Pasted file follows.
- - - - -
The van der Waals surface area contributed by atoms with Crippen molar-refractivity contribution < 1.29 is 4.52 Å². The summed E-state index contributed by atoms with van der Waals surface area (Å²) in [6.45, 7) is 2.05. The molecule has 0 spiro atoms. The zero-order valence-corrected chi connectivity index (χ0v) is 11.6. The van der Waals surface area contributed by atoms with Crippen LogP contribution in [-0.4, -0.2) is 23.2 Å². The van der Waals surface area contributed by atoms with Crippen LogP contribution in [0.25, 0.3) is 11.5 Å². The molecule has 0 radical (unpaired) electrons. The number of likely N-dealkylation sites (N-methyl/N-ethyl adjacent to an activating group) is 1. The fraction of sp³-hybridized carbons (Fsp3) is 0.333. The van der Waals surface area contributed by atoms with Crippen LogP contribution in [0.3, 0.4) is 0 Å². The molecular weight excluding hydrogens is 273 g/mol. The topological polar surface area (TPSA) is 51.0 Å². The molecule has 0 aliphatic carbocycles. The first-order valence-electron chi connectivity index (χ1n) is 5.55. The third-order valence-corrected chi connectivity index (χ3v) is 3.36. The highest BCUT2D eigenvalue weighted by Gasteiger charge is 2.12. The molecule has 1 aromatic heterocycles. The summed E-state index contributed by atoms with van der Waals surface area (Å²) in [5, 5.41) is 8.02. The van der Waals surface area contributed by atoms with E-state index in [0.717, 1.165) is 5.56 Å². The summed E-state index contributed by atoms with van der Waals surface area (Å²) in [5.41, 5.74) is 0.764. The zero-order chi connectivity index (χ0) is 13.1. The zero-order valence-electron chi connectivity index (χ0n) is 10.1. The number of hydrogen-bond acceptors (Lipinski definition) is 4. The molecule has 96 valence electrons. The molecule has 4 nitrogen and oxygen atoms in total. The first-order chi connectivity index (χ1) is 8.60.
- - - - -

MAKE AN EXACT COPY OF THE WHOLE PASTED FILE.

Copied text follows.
The van der Waals surface area contributed by atoms with Crippen molar-refractivity contribution < 1.29 is 4.52 Å². The summed E-state index contributed by atoms with van der Waals surface area (Å²) in [6.45, 7) is 2.05. The molecule has 0 spiro atoms. The zero-order valence-corrected chi connectivity index (χ0v) is 11.6. The van der Waals surface area contributed by atoms with Crippen LogP contribution in [-0.4, -0.2) is 23.2 Å². The van der Waals surface area contributed by atoms with Crippen LogP contribution in [0.25, 0.3) is 11.5 Å². The molecule has 0 radical (unpaired) electrons. The number of likely N-dealkylation sites (N-methyl/N-ethyl adjacent to an activating group) is 1. The fraction of sp³-hybridized carbons (Fsp3) is 0.333. The van der Waals surface area contributed by atoms with Crippen LogP contribution in [0.3, 0.4) is 0 Å². The molecular weight excluding hydrogens is 273 g/mol. The topological polar surface area (TPSA) is 51.0 Å². The molecule has 0 aliphatic carbocycles. The first-order valence-electron chi connectivity index (χ1n) is 5.55. The third-order valence-corrected chi connectivity index (χ3v) is 3.36. The highest BCUT2D eigenvalue weighted by Gasteiger charge is 2.12. The molecule has 1 aromatic heterocycles. The summed E-state index contributed by atoms with van der Waals surface area (Å²) in [5, 5.41) is 8.02. The van der Waals surface area contributed by atoms with E-state index in [0.717, 1.165) is 5.56 Å². The summed E-state index contributed by atoms with van der Waals surface area (Å²) in [5.41, 5.74) is 0.764. The zero-order chi connectivity index (χ0) is 13.1. The zero-order valence-electron chi connectivity index (χ0n) is 10.1. The number of hydrogen-bond acceptors (Lipinski definition) is 4. The molecule has 96 valence electrons. The molecule has 4 nitrogen and oxygen atoms in total. The first-order chi connectivity index (χ1) is 8.60.